Hospital workers are going on strike for a week over new shift patterns which union members say could lose them up to £10,000 a year.

Pathologists at King George and Queen’s hospitals are striking over a planned move from the present ‘on call’ system to a seven day a week shift system

The biomedical scientists, who provide sample testing services to the Ilford and Romford hospitals, will be on strike from November 4 – 10.

During this period the drop-in blood testing clinics at Queen’s and King George hospitals will be closed.

Patients who need urgent tests are being advised by Barking Havering and Redbridge University Hospitals NHS Trust (BHRUT), who run the hospitals, to contact their GP.

Unite Union, which represents the pathologists, labelled the new shift system due to launch on Monday “a mess” claiming several shifts were not covered.

Unite says staff have been rostered on days they had told the trust they cannot work and called for BHRUT to put the new system on hold.

The union also contends its members could lose up to £10,000 a year in ‘on call’ payments.

BHRUT says only a few members of staff will be affected and since the current system is voluntary, the financial loss will vary dependent upon the amount of overtime staff undertake.

The trust has also agreed a pay protection scheme for 18 months for affected staff to ease the reduction in pay.

BHRUT says the new 24/7 shift system will deliver safer care to its patients, as well as bring it into line with other trusts.

Currently the trust runs a voluntary overtime ‘on call’ system.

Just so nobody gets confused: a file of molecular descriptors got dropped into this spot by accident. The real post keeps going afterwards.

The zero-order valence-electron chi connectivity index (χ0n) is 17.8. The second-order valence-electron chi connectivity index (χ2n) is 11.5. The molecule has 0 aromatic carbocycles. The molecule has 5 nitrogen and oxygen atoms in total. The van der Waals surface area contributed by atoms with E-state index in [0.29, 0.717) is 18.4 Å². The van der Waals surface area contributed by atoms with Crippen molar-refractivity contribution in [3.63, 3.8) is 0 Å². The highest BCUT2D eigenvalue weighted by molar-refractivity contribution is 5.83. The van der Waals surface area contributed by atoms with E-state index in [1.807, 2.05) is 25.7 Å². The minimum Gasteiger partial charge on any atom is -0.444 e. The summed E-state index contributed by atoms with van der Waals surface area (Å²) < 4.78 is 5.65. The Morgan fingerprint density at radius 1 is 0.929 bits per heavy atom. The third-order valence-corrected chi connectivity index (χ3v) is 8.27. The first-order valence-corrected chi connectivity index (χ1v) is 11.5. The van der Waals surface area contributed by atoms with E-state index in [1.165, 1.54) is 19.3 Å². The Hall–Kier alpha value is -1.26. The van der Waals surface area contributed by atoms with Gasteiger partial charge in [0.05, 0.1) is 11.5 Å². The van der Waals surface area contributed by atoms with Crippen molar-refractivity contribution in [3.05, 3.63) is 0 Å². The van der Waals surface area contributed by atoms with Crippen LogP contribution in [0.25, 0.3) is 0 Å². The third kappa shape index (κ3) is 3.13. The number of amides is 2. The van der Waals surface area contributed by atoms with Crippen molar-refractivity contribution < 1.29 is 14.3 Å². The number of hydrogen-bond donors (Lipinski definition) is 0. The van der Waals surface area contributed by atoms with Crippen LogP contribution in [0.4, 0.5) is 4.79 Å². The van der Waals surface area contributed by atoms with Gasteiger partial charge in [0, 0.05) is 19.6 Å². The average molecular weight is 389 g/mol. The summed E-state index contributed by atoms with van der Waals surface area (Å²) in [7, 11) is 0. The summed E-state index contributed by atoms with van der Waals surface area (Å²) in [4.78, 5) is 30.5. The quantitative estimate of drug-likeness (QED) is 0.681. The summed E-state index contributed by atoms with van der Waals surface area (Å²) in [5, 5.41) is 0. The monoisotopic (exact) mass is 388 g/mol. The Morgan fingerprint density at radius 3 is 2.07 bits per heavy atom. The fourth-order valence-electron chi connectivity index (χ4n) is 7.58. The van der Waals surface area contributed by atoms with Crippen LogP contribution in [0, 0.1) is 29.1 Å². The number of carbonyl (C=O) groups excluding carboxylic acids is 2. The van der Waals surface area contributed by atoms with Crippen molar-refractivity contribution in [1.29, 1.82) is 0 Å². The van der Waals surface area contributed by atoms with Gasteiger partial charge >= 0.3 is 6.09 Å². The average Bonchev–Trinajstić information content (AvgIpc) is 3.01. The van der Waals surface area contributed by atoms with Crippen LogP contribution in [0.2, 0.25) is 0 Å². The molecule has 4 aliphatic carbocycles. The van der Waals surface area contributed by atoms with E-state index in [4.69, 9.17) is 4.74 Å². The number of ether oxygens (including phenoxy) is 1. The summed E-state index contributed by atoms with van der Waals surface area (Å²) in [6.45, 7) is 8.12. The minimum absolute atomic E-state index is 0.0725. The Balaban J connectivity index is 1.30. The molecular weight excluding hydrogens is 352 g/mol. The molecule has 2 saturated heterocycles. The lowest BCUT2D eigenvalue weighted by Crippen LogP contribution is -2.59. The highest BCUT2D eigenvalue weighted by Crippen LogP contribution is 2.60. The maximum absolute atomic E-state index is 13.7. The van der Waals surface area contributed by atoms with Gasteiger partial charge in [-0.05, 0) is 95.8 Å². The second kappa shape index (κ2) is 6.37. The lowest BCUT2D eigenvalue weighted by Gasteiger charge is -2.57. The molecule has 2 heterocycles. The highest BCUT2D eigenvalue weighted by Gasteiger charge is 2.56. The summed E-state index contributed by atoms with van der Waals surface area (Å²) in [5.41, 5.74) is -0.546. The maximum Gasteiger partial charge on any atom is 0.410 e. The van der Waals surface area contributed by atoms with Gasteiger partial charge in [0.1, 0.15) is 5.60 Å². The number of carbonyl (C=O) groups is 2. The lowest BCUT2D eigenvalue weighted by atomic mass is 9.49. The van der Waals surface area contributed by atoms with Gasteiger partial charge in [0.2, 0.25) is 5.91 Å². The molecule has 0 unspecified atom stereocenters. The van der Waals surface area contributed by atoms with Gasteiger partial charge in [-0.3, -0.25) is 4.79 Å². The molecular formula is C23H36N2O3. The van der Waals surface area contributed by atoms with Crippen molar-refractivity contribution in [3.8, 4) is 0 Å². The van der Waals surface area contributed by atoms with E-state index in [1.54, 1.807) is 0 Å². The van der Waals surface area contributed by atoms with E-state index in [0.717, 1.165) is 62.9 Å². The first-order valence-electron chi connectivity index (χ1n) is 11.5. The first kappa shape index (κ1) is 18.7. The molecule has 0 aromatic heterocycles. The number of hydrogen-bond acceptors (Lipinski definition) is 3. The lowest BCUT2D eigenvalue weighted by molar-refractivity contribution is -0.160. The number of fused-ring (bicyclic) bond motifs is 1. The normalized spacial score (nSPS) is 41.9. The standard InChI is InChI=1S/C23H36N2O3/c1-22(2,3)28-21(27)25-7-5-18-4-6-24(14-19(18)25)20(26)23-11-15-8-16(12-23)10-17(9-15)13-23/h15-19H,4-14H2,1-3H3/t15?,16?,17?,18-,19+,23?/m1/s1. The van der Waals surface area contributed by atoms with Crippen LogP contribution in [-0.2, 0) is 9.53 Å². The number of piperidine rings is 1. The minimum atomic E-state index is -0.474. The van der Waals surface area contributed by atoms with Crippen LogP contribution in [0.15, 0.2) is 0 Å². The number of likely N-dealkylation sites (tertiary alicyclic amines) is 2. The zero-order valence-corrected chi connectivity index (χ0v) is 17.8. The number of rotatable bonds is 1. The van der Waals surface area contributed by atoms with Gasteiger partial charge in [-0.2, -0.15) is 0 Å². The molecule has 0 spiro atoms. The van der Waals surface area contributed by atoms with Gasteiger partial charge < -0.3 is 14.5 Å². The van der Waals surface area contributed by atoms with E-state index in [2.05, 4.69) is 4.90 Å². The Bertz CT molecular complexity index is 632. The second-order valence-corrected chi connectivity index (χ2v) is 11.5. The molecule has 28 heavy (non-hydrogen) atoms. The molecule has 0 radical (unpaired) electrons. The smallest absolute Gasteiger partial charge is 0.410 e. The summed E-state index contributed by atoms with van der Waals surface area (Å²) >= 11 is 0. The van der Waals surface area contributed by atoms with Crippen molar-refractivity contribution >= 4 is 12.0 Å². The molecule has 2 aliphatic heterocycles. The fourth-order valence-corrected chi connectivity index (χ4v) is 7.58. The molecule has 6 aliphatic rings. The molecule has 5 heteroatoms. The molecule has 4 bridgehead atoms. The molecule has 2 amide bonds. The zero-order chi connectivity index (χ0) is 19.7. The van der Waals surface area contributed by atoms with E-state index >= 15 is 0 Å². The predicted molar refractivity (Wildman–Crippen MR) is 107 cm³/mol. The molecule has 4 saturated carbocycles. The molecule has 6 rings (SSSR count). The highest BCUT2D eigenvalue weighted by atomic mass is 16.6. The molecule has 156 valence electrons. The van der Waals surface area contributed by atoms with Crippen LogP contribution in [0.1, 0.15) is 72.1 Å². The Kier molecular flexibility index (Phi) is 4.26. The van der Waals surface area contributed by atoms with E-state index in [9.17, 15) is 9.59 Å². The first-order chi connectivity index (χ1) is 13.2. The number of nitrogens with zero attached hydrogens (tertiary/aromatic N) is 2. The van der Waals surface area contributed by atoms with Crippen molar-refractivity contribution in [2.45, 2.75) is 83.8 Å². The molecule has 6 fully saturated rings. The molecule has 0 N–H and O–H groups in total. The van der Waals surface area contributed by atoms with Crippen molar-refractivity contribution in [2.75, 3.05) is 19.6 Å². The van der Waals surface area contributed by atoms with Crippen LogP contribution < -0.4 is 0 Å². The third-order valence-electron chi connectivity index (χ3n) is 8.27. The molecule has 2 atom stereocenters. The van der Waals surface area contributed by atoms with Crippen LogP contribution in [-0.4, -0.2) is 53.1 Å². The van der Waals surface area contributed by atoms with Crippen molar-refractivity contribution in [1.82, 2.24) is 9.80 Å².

Hospital bosses say this represents a risk to patients as it is dependent on the availability of staff.

Unite regional officer Ruth Hydon said: “Our members are faced with an intransigent hardline management which refuses to enter into mature and constructive negotiations with Unite.

“Now our members have reluctantly decided to take a week’s strike action against plans to cut their pay by £10,000 a year and which will lead to an unsafe service for patients.

“Unfortunately, it will mean that hundreds of patients’ samples will be delayed which we deeply regret, but our members feel that they have been pushed against the wall by the bosses.

“Responsibility for this dispute lies squarely with trust executives who have failed to meaningfully consult Unite members about these changes.

Chris Bown, BHRUT interim chief executive, said: “Our number one priority is providing our patients with a safe, high quality service, 24 hours a day, seven days a week.

“The changes we’re introducing will ensure we have the right staffing cover and reduce the risk of not being able to get the right staff, particularly out of hours.

“We know that most of our staff acknowledge this is the best way to care for our patients, therefore we are disappointed that the union has implemented strike action, despite our continued efforts to engage with them.”

Clinics where patient’s blood can be taken are open as usual – you can find out where these are located on the Trust’s website.